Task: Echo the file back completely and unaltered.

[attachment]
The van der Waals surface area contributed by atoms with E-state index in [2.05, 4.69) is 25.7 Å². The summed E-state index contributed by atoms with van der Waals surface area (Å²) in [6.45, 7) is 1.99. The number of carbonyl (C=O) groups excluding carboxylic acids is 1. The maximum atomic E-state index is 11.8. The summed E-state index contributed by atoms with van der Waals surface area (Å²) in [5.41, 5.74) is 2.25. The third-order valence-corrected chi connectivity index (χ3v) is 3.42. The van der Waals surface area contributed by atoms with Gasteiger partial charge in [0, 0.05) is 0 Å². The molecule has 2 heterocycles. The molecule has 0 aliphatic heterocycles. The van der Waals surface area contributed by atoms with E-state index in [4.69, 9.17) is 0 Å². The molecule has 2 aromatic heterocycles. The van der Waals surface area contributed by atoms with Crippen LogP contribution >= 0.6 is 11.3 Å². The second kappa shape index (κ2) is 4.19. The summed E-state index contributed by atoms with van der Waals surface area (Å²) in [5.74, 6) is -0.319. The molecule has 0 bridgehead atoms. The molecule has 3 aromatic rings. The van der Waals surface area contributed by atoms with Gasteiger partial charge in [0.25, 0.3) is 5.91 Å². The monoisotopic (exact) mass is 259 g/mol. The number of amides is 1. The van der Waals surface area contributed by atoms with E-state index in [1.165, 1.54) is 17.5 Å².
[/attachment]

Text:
The van der Waals surface area contributed by atoms with E-state index in [2.05, 4.69) is 25.7 Å². The summed E-state index contributed by atoms with van der Waals surface area (Å²) in [6.45, 7) is 1.99. The number of carbonyl (C=O) groups excluding carboxylic acids is 1. The maximum atomic E-state index is 11.8. The summed E-state index contributed by atoms with van der Waals surface area (Å²) in [5.41, 5.74) is 2.25. The third-order valence-corrected chi connectivity index (χ3v) is 3.42. The van der Waals surface area contributed by atoms with Gasteiger partial charge in [0, 0.05) is 0 Å². The molecule has 2 heterocycles. The molecule has 0 aliphatic heterocycles. The van der Waals surface area contributed by atoms with E-state index in [4.69, 9.17) is 0 Å². The molecule has 2 aromatic heterocycles. The van der Waals surface area contributed by atoms with Crippen LogP contribution >= 0.6 is 11.3 Å². The second kappa shape index (κ2) is 4.19. The summed E-state index contributed by atoms with van der Waals surface area (Å²) in [5.74, 6) is -0.319. The molecule has 0 bridgehead atoms. The molecule has 3 aromatic rings. The van der Waals surface area contributed by atoms with Gasteiger partial charge in [0.25, 0.3) is 5.91 Å². The monoisotopic (exact) mass is 259 g/mol. The number of amides is 1. The van der Waals surface area contributed by atoms with E-state index in [1.165, 1.54) is 17.5 Å².